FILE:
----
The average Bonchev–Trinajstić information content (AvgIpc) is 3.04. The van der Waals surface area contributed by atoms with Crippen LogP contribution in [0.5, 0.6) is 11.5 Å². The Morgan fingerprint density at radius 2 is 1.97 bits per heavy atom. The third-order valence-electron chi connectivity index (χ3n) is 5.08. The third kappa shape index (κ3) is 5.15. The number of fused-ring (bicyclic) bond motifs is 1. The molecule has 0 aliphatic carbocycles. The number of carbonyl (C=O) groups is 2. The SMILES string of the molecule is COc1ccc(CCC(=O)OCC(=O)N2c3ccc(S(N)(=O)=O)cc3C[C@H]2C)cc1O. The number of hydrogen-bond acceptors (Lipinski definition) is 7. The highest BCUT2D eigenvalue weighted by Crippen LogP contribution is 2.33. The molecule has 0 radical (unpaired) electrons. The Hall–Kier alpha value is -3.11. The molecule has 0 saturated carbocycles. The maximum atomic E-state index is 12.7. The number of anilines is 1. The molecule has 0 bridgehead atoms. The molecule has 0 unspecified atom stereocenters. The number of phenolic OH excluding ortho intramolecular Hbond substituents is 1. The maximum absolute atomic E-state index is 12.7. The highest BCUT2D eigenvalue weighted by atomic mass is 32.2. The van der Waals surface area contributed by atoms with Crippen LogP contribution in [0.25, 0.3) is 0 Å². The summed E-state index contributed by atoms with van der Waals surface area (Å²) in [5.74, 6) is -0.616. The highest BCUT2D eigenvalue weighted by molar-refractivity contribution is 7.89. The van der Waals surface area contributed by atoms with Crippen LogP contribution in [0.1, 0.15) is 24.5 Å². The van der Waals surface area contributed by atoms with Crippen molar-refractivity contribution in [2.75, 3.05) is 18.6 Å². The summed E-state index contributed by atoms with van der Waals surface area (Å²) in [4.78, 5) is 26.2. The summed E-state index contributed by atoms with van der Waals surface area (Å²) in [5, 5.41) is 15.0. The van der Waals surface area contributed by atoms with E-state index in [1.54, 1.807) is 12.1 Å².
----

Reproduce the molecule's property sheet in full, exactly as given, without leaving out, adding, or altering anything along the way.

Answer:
The average Bonchev–Trinajstić information content (AvgIpc) is 3.04. The van der Waals surface area contributed by atoms with Crippen LogP contribution in [0.5, 0.6) is 11.5 Å². The Morgan fingerprint density at radius 2 is 1.97 bits per heavy atom. The third-order valence-electron chi connectivity index (χ3n) is 5.08. The third kappa shape index (κ3) is 5.15. The number of fused-ring (bicyclic) bond motifs is 1. The molecule has 0 aliphatic carbocycles. The number of carbonyl (C=O) groups is 2. The SMILES string of the molecule is COc1ccc(CCC(=O)OCC(=O)N2c3ccc(S(N)(=O)=O)cc3C[C@H]2C)cc1O. The number of hydrogen-bond acceptors (Lipinski definition) is 7. The highest BCUT2D eigenvalue weighted by Crippen LogP contribution is 2.33. The molecule has 0 radical (unpaired) electrons. The Hall–Kier alpha value is -3.11. The molecule has 0 saturated carbocycles. The maximum atomic E-state index is 12.7. The number of anilines is 1. The molecule has 0 bridgehead atoms. The molecule has 0 unspecified atom stereocenters. The number of phenolic OH excluding ortho intramolecular Hbond substituents is 1. The maximum absolute atomic E-state index is 12.7. The highest BCUT2D eigenvalue weighted by atomic mass is 32.2. The van der Waals surface area contributed by atoms with Crippen LogP contribution in [0.25, 0.3) is 0 Å². The summed E-state index contributed by atoms with van der Waals surface area (Å²) in [5.74, 6) is -0.616. The highest BCUT2D eigenvalue weighted by molar-refractivity contribution is 7.89. The van der Waals surface area contributed by atoms with Crippen LogP contribution in [0.1, 0.15) is 24.5 Å². The van der Waals surface area contributed by atoms with Crippen molar-refractivity contribution in [2.75, 3.05) is 18.6 Å². The summed E-state index contributed by atoms with van der Waals surface area (Å²) in [4.78, 5) is 26.2. The summed E-state index contributed by atoms with van der Waals surface area (Å²) in [5, 5.41) is 15.0. The van der Waals surface area contributed by atoms with E-state index in [1.54, 1.807) is 12.1 Å².